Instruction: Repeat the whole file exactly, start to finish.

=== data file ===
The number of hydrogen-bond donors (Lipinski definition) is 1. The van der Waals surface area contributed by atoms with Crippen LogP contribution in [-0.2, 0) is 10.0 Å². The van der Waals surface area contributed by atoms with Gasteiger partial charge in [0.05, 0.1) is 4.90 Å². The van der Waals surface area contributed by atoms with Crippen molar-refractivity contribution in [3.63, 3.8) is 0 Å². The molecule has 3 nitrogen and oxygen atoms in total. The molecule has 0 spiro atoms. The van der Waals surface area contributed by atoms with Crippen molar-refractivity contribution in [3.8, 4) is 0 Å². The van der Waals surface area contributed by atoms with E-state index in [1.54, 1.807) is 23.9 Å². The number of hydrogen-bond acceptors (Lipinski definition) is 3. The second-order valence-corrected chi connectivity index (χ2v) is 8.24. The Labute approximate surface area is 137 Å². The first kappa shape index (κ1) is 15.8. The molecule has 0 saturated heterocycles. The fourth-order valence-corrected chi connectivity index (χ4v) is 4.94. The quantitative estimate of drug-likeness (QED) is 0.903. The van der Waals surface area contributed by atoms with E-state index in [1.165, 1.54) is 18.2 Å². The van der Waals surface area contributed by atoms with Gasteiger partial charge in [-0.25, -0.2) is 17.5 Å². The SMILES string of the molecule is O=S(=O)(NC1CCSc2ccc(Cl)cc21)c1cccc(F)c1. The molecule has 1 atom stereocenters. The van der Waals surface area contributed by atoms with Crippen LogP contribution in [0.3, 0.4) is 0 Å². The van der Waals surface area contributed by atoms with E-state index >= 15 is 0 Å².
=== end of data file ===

The number of hydrogen-bond donors (Lipinski definition) is 1. The van der Waals surface area contributed by atoms with Crippen LogP contribution in [-0.2, 0) is 10.0 Å². The van der Waals surface area contributed by atoms with Gasteiger partial charge in [0.05, 0.1) is 4.90 Å². The van der Waals surface area contributed by atoms with Crippen molar-refractivity contribution in [3.63, 3.8) is 0 Å². The molecule has 3 nitrogen and oxygen atoms in total. The molecule has 0 spiro atoms. The van der Waals surface area contributed by atoms with Crippen molar-refractivity contribution in [3.8, 4) is 0 Å². The van der Waals surface area contributed by atoms with E-state index in [1.54, 1.807) is 23.9 Å². The number of hydrogen-bond acceptors (Lipinski definition) is 3. The second-order valence-corrected chi connectivity index (χ2v) is 8.24. The Labute approximate surface area is 137 Å². The first kappa shape index (κ1) is 15.8. The molecule has 0 saturated heterocycles. The fourth-order valence-corrected chi connectivity index (χ4v) is 4.94. The quantitative estimate of drug-likeness (QED) is 0.903. The van der Waals surface area contributed by atoms with E-state index in [1.165, 1.54) is 18.2 Å². The van der Waals surface area contributed by atoms with Gasteiger partial charge in [-0.25, -0.2) is 17.5 Å². The SMILES string of the molecule is O=S(=O)(NC1CCSc2ccc(Cl)cc21)c1cccc(F)c1. The molecule has 1 atom stereocenters. The van der Waals surface area contributed by atoms with Crippen LogP contribution in [0.3, 0.4) is 0 Å². The van der Waals surface area contributed by atoms with E-state index >= 15 is 0 Å².